For example, New South Wales Fire Service offers a wide range of benefits including free accommodation, travel allowance, and access to company cars. These perks are unheard of elsewhere since they’re nonstandard across most states. On the other hand, Victoria Fire Brigade doesn’t provide anything beyond basic payment whereas Queensland Fire & Emergency Services pays residents just short of $55,000 annually.
6. Germany $59,400 (46,000 EUR – 80,100 EUR)
In Germany, anyone interested in becoming a firefighter needs to pass a written test followed by an oral exam. If successful, applicants then complete two years of college studies before passing another set of exams.
Afterwards, they enter the Federal Office of Personnel into a four-year program specializing in either general duties or special skills such as search and rescue operations or hazardous materials removal. Once accepted, German firefighters typically start making somewhere between 46K and 60K euros a year depending on location and length of service.
7. United Kingdom £51,000 (41,300 GBP – 66,900 GBP)
According to statistics gathered by Glassdoor.co.uk, British firefighters enjoy excellent job security due to regular promotions within their ranks. There isn’t really a lot of competition for positions throughout England, Scotland, and Northern Ireland since there aren’t too many people calling themselves “fire fighters”. That said, those who are lucky enough to secure a position with one of the few agencies located in London often end up getting paid upwards of 51KGBP over five years.
Aside from receiving free uniforms, UK firemen also get access to discounts at certain shops through membership cards offered by companies such as Bupa, Boots, Sainsbury’s, etc.
8. Ireland £45,000 (35,500 IRLD – 61,100 IRDL)
Since 2007, Irish firefighters have been eligible to take advantage of generous tax breaks. Thanks to new legislation passed by parliament, individuals who spend 12 months working as members of National Guard fire services won’t owe taxes on their first three years of income. After that point, taxpayers who are married filing jointly or individually must fork out 30 percent of earnings for six consecutive calendar quarters.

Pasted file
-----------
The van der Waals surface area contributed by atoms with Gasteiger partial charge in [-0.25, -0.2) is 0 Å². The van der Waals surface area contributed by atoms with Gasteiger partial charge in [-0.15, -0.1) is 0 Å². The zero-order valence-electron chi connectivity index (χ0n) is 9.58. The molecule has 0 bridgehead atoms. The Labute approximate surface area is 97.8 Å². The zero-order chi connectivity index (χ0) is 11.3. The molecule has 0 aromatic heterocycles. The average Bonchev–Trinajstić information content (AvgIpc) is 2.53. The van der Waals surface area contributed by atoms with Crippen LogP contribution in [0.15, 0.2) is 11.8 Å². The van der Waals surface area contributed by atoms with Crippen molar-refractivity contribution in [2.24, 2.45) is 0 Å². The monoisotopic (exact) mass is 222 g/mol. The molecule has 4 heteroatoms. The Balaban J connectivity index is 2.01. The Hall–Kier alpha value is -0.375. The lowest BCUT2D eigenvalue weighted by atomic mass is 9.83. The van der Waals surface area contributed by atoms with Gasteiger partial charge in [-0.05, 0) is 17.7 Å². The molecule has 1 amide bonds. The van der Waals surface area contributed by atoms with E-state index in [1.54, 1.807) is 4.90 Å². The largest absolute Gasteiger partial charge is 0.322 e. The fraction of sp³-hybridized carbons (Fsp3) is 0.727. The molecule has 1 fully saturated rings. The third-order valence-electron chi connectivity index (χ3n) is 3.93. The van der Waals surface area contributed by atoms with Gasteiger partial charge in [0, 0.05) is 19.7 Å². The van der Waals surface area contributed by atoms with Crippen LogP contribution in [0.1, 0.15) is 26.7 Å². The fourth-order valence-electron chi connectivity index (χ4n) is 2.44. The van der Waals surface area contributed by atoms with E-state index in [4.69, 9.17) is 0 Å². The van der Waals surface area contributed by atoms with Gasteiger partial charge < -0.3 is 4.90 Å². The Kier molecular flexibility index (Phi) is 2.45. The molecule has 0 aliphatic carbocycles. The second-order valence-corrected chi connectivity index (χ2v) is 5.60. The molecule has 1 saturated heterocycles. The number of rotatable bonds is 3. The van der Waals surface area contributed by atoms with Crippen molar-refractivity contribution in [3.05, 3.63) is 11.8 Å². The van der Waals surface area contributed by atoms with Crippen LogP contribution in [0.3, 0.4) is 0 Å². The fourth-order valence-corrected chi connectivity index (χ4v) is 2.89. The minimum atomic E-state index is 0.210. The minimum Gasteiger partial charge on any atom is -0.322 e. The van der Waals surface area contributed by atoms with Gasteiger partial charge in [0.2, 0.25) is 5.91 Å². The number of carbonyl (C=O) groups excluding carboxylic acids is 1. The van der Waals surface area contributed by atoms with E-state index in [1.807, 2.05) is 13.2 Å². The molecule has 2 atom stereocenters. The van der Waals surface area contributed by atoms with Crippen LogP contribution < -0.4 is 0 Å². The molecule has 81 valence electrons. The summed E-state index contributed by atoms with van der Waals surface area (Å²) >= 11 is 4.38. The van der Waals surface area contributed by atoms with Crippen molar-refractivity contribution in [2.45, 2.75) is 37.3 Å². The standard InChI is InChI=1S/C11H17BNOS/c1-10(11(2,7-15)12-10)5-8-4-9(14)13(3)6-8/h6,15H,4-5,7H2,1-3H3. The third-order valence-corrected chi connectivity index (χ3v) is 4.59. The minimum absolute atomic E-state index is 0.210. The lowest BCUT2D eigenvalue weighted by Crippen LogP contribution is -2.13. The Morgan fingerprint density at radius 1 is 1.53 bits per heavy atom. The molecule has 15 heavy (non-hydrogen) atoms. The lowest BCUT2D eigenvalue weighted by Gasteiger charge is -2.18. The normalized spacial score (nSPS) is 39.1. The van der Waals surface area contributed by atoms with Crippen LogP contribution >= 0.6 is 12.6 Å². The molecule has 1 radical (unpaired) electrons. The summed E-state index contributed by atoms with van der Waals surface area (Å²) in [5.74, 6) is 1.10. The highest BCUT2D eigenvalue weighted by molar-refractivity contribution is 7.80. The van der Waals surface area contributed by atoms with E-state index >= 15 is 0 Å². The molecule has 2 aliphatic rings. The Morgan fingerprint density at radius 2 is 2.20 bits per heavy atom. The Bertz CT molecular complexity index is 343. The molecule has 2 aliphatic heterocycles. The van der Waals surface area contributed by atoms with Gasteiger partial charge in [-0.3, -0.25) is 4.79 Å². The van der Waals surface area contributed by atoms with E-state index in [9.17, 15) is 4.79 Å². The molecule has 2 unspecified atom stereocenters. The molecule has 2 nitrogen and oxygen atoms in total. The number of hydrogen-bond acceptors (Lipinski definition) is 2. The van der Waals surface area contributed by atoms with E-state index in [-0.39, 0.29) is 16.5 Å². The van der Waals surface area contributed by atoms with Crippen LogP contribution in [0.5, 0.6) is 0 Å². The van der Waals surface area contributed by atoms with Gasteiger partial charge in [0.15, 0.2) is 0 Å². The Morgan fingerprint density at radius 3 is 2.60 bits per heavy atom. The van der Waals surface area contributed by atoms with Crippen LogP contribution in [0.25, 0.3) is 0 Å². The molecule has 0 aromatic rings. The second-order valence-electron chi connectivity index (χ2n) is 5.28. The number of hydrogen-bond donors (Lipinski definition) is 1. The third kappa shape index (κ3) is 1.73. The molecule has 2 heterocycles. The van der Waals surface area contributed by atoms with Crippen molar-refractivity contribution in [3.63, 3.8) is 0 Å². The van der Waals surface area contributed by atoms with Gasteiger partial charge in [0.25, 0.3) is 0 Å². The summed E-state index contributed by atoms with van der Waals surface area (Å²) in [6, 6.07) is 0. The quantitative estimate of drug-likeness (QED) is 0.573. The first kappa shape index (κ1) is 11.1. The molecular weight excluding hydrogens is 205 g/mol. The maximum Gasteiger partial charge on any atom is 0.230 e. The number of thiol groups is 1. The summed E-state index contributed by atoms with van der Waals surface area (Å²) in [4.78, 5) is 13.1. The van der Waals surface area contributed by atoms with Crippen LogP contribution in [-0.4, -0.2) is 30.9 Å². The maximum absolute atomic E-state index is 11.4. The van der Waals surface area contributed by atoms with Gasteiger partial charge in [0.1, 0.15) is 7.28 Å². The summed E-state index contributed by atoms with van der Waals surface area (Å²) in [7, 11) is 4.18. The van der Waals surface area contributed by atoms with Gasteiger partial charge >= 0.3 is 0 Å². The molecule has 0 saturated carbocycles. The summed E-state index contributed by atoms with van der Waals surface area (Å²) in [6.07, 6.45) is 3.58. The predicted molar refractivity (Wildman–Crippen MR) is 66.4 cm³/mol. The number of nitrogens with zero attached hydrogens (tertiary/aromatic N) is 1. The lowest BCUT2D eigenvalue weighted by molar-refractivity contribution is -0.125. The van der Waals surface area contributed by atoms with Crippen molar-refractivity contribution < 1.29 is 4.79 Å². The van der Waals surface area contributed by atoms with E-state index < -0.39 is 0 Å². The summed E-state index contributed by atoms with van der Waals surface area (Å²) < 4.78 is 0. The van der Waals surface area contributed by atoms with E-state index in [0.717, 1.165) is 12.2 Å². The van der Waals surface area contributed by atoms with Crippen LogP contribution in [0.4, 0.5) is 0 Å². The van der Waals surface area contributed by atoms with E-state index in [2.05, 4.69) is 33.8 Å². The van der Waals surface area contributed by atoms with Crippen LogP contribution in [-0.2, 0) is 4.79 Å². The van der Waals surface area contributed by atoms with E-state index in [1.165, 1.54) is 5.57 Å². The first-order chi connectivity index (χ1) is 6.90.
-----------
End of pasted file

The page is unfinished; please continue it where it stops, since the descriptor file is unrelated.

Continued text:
If you want to avoid paying taxes altogether, you could consider joining the Gardai State Forces’ Special Branch instead. Those who opt to become gardai automatically qualify for an 18% discount on groceries, clothing, entertainment, even phone bills.
9. New Zealand $44,000 (33,700 NZD – 63,000NZD)
Like in the UK, New Zealanders who find jobs with the Country Fire Authority (CFA) won’t owe taxes until they’ve served for three years. After that, it depends on individual circumstances whether or not someone chooses to file taxes. Like the CFA, New Zealand Police Officers also enjoy substantial savings once they reach retirement age thanks to a pension system designed specifically for them. Depending on your occupation, you might be able to apply for a senior officer status once you hit 55 years old.
10. Norway $43,000 (32,300 NOK – 62,650 NOK)
If you happen to live in Norway, congratulations! You already know exactly how much Norwegian firefighters get paid based off of the figures published annually by Statistisk sentralbyrå (Statistics Central). What you probably didn’t know is that unlike many other Scandinavian countries, Norwegians actually have a separate legal definition for “fire fighter.”
Under Norwegian law, a “fire fighter” is defined as “an operator of a vehicle used in fighting forest fires or rescuing persons exposed to dangerous situations in forests.” Basically, Norwegians call their firefighters wildland firefighters. Regardless, it’s safe to say that Norwegian fire fighters have one of the best pensions in the entire world.
There you have it! Knowing how much firefighters from specific locations receive annually will give you a better idea on how valuable their efforts truly are. Hopefully this article helped shed light on why you should consider pursuing a career in this field. Happy saving homes!